Sermons

Summary: This message is on dealing with two motivating factors of how we spend our money 1) it looks good now and 2) it will impress others later. We should be more concerned with pleasing God than each other.

Being Smart With My Money—What To Avoid

Genesis 13:5-13 and Acts 5:1-11

We are in part 2 of our series, Being Smart With My Money. Last week Pastor Toby preached “What Do I Need”. Next Week Pastor Kellie will do “What Cost Me The Most”, Pastor Toby will return with “What Should I do” and today I’m going to talk about “What Should I Avoid.”

You need to avoid the belief that by buying something you don’t need on sale is really saving you money If you do not need it, putting it on sale will not make you need it.

You need to avoid believing that you are going to get free trial samples when you use your credit card for the offer. If you do not read the fine print you will be billed for stuff you do not want and it will keep coming.

You need to avoid having a visa/master card logo on your debit card, because if you lose it, someone can use it without a pin number. It’s your responsibility to contact the bank over fraudulent withdrawals in the specified time period.

You need to avoid believing you have been selected for a free cruise with airfare and all you have to pay is the application fee of only $39 plus port charges. You need to avoid the belief that you are going to earn $40,000 a year working part time on the internet from the comfort of your home.

You need to avoid believing any e-mail informing you of someone wanting to safely put money in your bank account and sharing the money with you for your cooperation.

According to Proverbs 6, you need to avoid co-signing for anyone unless you are willing to make the payments yourself and not be upset over it.

Those are some of the obvious things to avoid. Have you ever purchased something and thought you were getting a wonderful deal, but you found out later that you were wrong and wished you had not made the deal.

I can remember when my wife and I first got married. We barely had enough money to get back to school which was part of our honey moon drive. Another couple had found us an apartment to rent. We had very little furniture other than the bed we had gotten from goodwill. We naturally had to have a beautiful apartment, so we went to the local furniture rental place. The person showed us how the payments fit into our budget and how if we rented for only two years, all of the stuff could be ours at the end of the rental period. That sounded great.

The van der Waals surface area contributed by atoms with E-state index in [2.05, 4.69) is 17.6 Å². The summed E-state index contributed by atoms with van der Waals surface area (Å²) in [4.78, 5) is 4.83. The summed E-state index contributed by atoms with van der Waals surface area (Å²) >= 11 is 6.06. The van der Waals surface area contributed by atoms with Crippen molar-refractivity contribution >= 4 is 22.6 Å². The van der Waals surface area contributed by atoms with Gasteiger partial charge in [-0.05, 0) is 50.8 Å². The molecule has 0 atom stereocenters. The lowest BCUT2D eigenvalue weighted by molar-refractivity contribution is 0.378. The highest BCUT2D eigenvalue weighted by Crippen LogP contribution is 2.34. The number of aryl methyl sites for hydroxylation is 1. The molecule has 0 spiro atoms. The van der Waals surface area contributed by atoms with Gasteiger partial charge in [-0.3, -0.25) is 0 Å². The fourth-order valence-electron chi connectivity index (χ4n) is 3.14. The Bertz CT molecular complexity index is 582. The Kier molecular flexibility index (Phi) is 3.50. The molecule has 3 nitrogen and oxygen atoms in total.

We had to put down a 2 months deposit, that we would lose if we broke the rental agreement. We were so excited about our apartment and how it was going to look. Our living room and dining room area was certainly going to impress anyone who came to our apartment.

Well the first thing I noticed was that the furniture that arrived was not the new furniture we had seen in the store. I looked much closer at the agreement we had signed, and realized that the store promised to send furniture in good shape, not necessarily new furniture. Then I realized if we paid for two years, we would be buying used furniture that was twice as expensive as a new furniture would be.

In our eagerness to have something wonderful right now, we were putting ourselves in a financial hole. We agreed to swallow our pride, lose our deposit, and have an empty looking living room and dining room until we could save the money to put something in it. We hoped we would have no visitors. We went after the furniture because it looked good, and it would give us the approval and admiration of others. We were attempting to impress them with our worldly wealth when all we had was sinking debt.

We need to know first how do we avoid things that look good today, but may not look so good tomorrow. The second thing we need to know how do we avoid the desire for the praise and the approval of others. In our Old Testament reading, Lot and Abraham were family members who had so many sheep and cattle, there was not enough farmland for them to stay together. They had to part ways. Abraham told Lot, “Look, if you go to the left, I will go to the right. If you go to the right I will got to the left.”

Lot looked to see which direction offered the best land. Lot chose that land, but the risk that came with it was that it was toward Sodom which was a very wicked land. Could Lot maintain his property and his relationship to God if he made the decision to camp out near Sodom ? Sometimes we will be tempted to make a decision that may increase our wealth, but it may erode or wither away at our relationship to God. Lot was looking so strongly at would he would gain, that he did not consider the possibility of what he might lose. He did not ask the question, “what should I avoid.” We’ll get back to him later.

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